Trial Work Period
A "Trial Work Period" is the name Social Security gives to the period of time when a person receiving Social Security Disability Insurance (SSDI) benefits attempts to return to work. A Trial Work Period lasts for nine months.
The trial work period is only used when a person tests the ability to work despite a health impairment. It does not apply after health impairments stop.
During the Trial Work Period:
- You may earn as much as you want and still receive full SSDI benefits.
- If you have been receiving Medicare, you can continue receiving your coverage even though you may also become covered under an employer's health insurance plan.
- Medicaid: If you are receiving Medicaid, Medicaid is a benefit that accompanies Supplemental Security Income (SSI) and follows the SSI work rules. See SSI - Return to Work.
Returning to work does not postpone any previously scheduled Continuing Disability Review. If you are scheduled for such a review you will still have to go through with it. See If An Investigator Comes Calling for tips about Continuing Disability Reviews.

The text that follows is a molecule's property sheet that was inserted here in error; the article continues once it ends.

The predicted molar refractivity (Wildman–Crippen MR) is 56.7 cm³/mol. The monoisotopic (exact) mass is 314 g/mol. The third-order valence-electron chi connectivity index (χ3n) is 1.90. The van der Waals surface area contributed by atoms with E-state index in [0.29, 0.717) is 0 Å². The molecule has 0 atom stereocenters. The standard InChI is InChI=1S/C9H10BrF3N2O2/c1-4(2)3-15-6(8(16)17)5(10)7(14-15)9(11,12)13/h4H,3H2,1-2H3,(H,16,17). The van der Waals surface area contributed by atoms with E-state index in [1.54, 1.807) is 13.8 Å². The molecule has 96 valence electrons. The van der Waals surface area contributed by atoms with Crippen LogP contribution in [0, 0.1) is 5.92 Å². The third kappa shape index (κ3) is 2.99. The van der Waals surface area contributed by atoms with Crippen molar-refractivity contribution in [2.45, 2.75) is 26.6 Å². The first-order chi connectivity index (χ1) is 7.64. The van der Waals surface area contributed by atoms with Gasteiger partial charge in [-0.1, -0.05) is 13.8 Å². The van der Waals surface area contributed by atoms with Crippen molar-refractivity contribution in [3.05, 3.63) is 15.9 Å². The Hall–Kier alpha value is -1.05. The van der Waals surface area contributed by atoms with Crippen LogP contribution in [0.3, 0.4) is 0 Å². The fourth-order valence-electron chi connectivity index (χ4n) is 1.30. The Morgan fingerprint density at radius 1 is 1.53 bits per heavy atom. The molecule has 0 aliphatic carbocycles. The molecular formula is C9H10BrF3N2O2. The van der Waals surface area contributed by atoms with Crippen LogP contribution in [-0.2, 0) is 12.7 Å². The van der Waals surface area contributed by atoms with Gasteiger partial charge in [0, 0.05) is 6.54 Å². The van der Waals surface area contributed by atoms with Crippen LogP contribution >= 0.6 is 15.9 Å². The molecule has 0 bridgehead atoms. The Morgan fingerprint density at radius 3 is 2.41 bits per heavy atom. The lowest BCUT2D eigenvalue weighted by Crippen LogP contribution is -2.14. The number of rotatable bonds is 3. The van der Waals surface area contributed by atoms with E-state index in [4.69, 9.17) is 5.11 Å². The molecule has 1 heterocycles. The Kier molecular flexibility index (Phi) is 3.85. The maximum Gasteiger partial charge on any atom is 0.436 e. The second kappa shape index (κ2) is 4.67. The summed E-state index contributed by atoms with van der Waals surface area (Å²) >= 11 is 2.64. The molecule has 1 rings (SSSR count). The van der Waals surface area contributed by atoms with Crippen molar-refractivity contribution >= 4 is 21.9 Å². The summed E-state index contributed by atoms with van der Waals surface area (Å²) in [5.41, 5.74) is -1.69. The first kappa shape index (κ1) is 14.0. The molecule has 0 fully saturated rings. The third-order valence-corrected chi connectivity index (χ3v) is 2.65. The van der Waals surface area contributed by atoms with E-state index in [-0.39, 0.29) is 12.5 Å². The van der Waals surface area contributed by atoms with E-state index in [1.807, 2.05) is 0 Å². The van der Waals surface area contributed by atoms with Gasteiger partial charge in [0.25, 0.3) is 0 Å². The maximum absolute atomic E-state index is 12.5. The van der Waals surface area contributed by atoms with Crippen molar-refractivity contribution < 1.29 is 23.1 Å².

An Extended Trial Work Period continues some benefits after the Trial Work Period ends. See Extended Period of Eligibility.
Termination: The trial work period stops at the point that Social Security decides that your disability has improved to the point you are no longer "disabled" for SSDI purposes. (See Continuing Disability Review.)
Just because a Trial Work Period ends, doesn't mean that your benefits end. To learn more, see Extended Period of Eligibility.